Want to know what it’s like to have the very first feature film you worked on suddenly creating big buzz at the Toronto International Film Festival?
Just ask Toronto Film School’s Class of 2019 Film Production valedictorian Marie-Soleil Kielec, who’s feeling that elation thanks to the recent success of Violation – the feature film she 1st assistant directed just six months after graduating.
Co-written, co-directed and co-produced by Kielec’s sixth-term Post Production & Workflow instructor, Dusty Mancinelli, the film not only celebrated its world premiere during the Midnight Madness programme at TIFF 2020’s “reimagined physical and digital festival,” but also had its lead actor – Mancinelli’s filmmaking partner and fellow TFS faculty member Madeleine Sims-Fewer – feted as one of TIFF’s 2020 Rising Stars.
“When I got that phone call a month ago that we made it into TIFF, I was just so happy for them, and of course for myself, because there was a lot of work put into it… Dusty and Madeleine poured their heart and soul into this film,” said Kielec, who was brought on by Mancinelli to work on the film’s Mont-Tremblant set last summer.
“It’s so surreal. I’m 21 and in TIFF with my first feature. I cannot believe it. If someone were to tell me this would be happening five years ago, I wouldn’t have believed them. It was a such great experience and I couldn’t be happier to be a part of it.”
Billed as a “deeply disturbing” tale of a woman driven towards a vengeful extremity by a traumatic betrayal, Violation’s crew featured several of Kielec’s fellow Toronto Film School alumni – including Becky Yeboah as Line Producer, Artem Mykhailetskyi as Assistant Camera, and Noemie Spor as Production Coordinator, as well as Jay Graves and Alex Nicolescu.
Kielec said she was chosen to work on Violation after first proving herself as a student on the set of Children of Wrath – a short film Mancinelli and Sims-Fewer co-produced.
“I remember Dusty went around class one day asking what we were all interested in doing, and I told him I wanted to be a 1st AD. He told me he needed a 1st AD for a short film he was co-producing with Madeleine…so I ADed that film, and it was kind of like my test,” she said.
“From that experience, they were able to watch me work and see my AD-ing style…and when they offered me the 1st AD position on Violation, I was beyond happy. They’re just crazy passionate, crazy ambitious and crazy talented, and it was an honour to work with them.”
Just six months after graduating from Toronto Film School’s Film Production program, Kielec found herself quitting her job at Boston Pizza for good and relocating to the Mont-Tremblant set of Violation for three months.
While she said some aspects of the job gave it a distinctive “work-cation” feel, the work was definitely taxing, yet rewarding at the same time.
“All the locations we shot at were just absolutely beautiful. I got to go swimming every day, which is a dream of mine, and I got to go canoeing and hiking, and to see a waterfall – and I got to do it all with people that I love,” she enthused, noting the ‘big happy family’ feel amongst Violation‘s on-set cast and crew.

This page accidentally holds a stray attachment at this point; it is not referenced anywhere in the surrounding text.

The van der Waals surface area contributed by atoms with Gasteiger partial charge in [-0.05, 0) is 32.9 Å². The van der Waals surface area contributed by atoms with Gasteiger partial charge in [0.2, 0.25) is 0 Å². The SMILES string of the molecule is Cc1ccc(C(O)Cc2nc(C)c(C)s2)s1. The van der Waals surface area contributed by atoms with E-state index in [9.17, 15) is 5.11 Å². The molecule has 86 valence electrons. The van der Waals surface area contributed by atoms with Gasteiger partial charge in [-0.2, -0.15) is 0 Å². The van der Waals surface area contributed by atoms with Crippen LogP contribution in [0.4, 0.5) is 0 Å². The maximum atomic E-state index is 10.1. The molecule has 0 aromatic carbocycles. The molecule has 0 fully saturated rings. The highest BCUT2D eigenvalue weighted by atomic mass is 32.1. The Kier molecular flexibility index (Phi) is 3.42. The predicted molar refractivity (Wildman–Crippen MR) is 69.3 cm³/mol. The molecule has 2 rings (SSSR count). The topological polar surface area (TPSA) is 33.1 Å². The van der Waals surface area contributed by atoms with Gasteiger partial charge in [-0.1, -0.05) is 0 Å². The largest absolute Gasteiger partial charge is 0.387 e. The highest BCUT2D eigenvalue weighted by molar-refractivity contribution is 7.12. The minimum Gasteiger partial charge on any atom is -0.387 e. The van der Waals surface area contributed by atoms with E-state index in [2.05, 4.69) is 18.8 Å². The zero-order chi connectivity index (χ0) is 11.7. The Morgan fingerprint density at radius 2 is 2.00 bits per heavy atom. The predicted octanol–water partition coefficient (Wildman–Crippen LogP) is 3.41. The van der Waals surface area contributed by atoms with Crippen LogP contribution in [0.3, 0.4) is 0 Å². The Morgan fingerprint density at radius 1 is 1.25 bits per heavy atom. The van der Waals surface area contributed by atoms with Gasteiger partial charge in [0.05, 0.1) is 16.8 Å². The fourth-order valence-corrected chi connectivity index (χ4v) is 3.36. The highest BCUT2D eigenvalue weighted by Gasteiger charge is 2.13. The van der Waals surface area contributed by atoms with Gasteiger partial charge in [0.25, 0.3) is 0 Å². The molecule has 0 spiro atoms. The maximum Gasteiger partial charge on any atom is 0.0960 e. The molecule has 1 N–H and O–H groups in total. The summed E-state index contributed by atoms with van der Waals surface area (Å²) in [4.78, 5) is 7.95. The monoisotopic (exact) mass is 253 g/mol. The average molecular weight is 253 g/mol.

“But it was also a lot of work. It was very taxing and very demanding, because we all took on a lot of responsibility. I tend to hold myself to a higher standard, because if it’s more passion than work, I feel like I start to feel more relaxed, and then I start to demand less of myself. And for this project, I couldn’t afford that – I had to be always on the ball.”
As the 1st AD on Violation, Kielec was not only responsible for running the set, keeping things on schedule, and ensuring cast and crew safety, but she also played a key role in building out the shooting schedule alongside Mancinelli and Sims-Fewer. To do so, she had to take into account cast availability, location availability, and turnarounds – which was especially tricky, she said, given that so many of Violation’s moody shots depended on natural lighting.
“The majority of the film was shot at true dusk or true dawn, because we were using natural daylight and they needed the moodiness of that lighting to come through,” she explained, noting that a big takeaway from that experience for her was a newfound understanding of ACTRA rules and how to properly schedule a shoot while respecting the Independent Production Agreement.
“Some call times were at 3 a.m. and we were shooting for dawn; other times we were shooting through the night. So, it was about building the schedule so it would work, while also respecting the cast and crew’s needs.”
With the COVID-19 pandemic dampening the celebrations and thinning the allowable crowds at TIFF this year, Kielec lamented her inability to attend Violation’s world premiere at the Bell Lightbox Theatre, she said she’s nevertheless excited to stream it from home when it becomes available online at Bell Digital Cinema.
“Of course, I would love for it to get the appreciation it deserves on the big screen, and if it gets a theatrical release, I will 100 per cent go watch it. But for now, I’ll be happy watching it on my TV with my friends,” she said, noting that her family back home in Cornwall are excited to tune in, as well.
“My parents are so happy. My whole family has supported me, both financially and emotionally, through this whole journey. Nobody ever doubted me, so for me to make it into TIFF is so rewarding.
“In my eyes, it makes it all worth it. It’s kind of like me paying them back in a way, and thanking them for everything they did for me. And for me, that’s the icing on top of the cake.”